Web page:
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Gaven Barker, Victor Alves, Lauren Killen, James M. Green, FACSM. University of North Alabama, Florence, AL.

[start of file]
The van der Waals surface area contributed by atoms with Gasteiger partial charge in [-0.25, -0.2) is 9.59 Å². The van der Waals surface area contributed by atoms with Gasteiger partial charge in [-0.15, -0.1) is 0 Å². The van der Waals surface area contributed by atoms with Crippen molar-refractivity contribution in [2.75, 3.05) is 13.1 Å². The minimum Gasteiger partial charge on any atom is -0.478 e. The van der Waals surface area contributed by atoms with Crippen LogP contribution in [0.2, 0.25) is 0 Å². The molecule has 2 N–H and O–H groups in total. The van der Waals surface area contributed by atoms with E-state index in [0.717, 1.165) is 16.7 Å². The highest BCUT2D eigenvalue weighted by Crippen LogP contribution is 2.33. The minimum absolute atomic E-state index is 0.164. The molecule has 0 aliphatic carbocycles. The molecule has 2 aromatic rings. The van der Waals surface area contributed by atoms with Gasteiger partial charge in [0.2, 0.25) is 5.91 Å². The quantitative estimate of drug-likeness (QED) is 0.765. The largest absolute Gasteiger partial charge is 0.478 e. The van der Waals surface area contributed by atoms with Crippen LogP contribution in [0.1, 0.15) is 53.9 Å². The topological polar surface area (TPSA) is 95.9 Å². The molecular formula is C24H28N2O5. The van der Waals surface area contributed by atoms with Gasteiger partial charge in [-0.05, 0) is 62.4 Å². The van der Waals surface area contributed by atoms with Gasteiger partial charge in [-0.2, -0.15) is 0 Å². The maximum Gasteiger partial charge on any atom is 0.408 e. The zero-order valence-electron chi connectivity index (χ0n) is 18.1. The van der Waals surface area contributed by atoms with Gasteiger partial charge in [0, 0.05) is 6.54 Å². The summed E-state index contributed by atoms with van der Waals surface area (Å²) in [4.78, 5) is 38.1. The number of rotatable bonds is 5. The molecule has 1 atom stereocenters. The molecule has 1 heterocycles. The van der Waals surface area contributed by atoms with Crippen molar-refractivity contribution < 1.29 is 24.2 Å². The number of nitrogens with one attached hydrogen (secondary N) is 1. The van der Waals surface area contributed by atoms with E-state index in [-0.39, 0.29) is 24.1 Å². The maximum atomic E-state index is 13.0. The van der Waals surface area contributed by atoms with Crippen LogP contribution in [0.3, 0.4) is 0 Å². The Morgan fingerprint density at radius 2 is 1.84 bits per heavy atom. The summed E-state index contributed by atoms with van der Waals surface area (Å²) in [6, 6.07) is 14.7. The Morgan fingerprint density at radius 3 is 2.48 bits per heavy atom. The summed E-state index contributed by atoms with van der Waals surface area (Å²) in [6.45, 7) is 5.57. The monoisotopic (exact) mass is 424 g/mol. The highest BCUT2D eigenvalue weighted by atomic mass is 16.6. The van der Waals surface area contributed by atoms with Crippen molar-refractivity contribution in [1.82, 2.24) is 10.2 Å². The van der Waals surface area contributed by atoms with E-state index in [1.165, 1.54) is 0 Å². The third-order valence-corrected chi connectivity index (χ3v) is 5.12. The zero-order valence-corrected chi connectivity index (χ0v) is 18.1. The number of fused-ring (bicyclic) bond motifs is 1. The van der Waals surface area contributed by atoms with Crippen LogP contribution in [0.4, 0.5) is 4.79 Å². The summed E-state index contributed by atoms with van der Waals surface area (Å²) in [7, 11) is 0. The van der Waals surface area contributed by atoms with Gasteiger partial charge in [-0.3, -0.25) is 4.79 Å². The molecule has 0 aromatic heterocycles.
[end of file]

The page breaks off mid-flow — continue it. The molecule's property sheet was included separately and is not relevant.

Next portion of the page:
Background: Soccer requires a large range of physical demands for high level performance and requires a unique set of physical demands due to a blend of aerobic and anaerobic energy system contributions. Studies on the effects of caffeine supplementation on soccer performance have largely focused on males completing soccer-specific drills. Females’ responses to caffeine may differ from males and drills may not mimic game play. Therefore, this study proposes to examine caffeine’s effects on physical performance and perceptual responses in simulated women’s NCAA D1 soccer competition. METHODS: Participants will be 27 NCAA D1 athletes (age 18 to 23). Participants will avoid caffeine for ≥ 24 hours before trials. The design will be a double blind, placebo controlled cross-over study. A total of four full length scrimmages will take place. The first two scrimmages will be two days apart, followed by the third and the fourth a week later also two days apart. Participants will be randomly assigned into two teams. Half the players on each team will consume caffeine (6 mg/kg body weight) for the first two games and the other half for the last two games, with a matched placebo administered in alternate trials. Capsules (caffeine and placebo) will be administered 1-hour prior to trials. Players will wear a TITAN GPS system tracking; distance traveled, speeds at ≥18.1 km, speeds at ≥21.6, total sprints, load, accelerations, decelerations, top speed, and sprint distance (mean and total). Heart rate will be monitored using a Polar Heart Rate Monitor. The Omni RPE scale will be used to estimate acute and session RPE, with the Perceived Recovery Scale used for subjective assessments of pre-exercise feelings of recovery. Repeated measures ANOVA will be used to assess differences between trials. ANTICIPATED RESULTS: Caffeine will have a positive effect on performance measures and mitigate acute and session RPE. PRS will be sensitive to total work in previous trials.

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